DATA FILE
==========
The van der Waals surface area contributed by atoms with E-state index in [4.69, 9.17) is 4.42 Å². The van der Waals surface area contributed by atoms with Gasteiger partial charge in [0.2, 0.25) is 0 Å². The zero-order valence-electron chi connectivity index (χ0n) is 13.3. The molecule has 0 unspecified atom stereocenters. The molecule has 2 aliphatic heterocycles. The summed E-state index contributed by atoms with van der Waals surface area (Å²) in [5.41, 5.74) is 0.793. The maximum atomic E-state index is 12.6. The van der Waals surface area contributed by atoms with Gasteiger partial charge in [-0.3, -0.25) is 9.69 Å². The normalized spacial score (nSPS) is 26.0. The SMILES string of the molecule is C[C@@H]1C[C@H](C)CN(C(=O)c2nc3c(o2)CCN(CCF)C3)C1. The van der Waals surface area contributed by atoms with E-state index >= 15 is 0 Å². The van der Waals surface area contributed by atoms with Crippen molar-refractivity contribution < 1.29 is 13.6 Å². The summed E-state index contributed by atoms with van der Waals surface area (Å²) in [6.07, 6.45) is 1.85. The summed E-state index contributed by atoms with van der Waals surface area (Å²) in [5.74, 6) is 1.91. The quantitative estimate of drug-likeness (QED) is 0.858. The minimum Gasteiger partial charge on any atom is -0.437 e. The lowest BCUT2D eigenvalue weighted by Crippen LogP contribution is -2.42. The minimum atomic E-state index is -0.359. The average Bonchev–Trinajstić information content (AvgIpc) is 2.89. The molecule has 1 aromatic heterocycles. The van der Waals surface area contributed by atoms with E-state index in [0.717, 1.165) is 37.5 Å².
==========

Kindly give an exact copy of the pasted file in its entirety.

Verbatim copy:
The van der Waals surface area contributed by atoms with E-state index in [4.69, 9.17) is 4.42 Å². The van der Waals surface area contributed by atoms with Gasteiger partial charge in [0.2, 0.25) is 0 Å². The zero-order valence-electron chi connectivity index (χ0n) is 13.3. The molecule has 0 unspecified atom stereocenters. The molecule has 2 aliphatic heterocycles. The summed E-state index contributed by atoms with van der Waals surface area (Å²) in [5.41, 5.74) is 0.793. The maximum atomic E-state index is 12.6. The van der Waals surface area contributed by atoms with Gasteiger partial charge in [-0.3, -0.25) is 9.69 Å². The normalized spacial score (nSPS) is 26.0. The SMILES string of the molecule is C[C@@H]1C[C@H](C)CN(C(=O)c2nc3c(o2)CCN(CCF)C3)C1. The van der Waals surface area contributed by atoms with E-state index >= 15 is 0 Å². The van der Waals surface area contributed by atoms with Crippen molar-refractivity contribution < 1.29 is 13.6 Å². The summed E-state index contributed by atoms with van der Waals surface area (Å²) in [6.07, 6.45) is 1.85. The summed E-state index contributed by atoms with van der Waals surface area (Å²) in [5.74, 6) is 1.91. The quantitative estimate of drug-likeness (QED) is 0.858. The minimum Gasteiger partial charge on any atom is -0.437 e. The lowest BCUT2D eigenvalue weighted by Crippen LogP contribution is -2.42. The minimum atomic E-state index is -0.359. The average Bonchev–Trinajstić information content (AvgIpc) is 2.89. The molecule has 1 aromatic heterocycles. The van der Waals surface area contributed by atoms with E-state index in [0.717, 1.165) is 37.5 Å².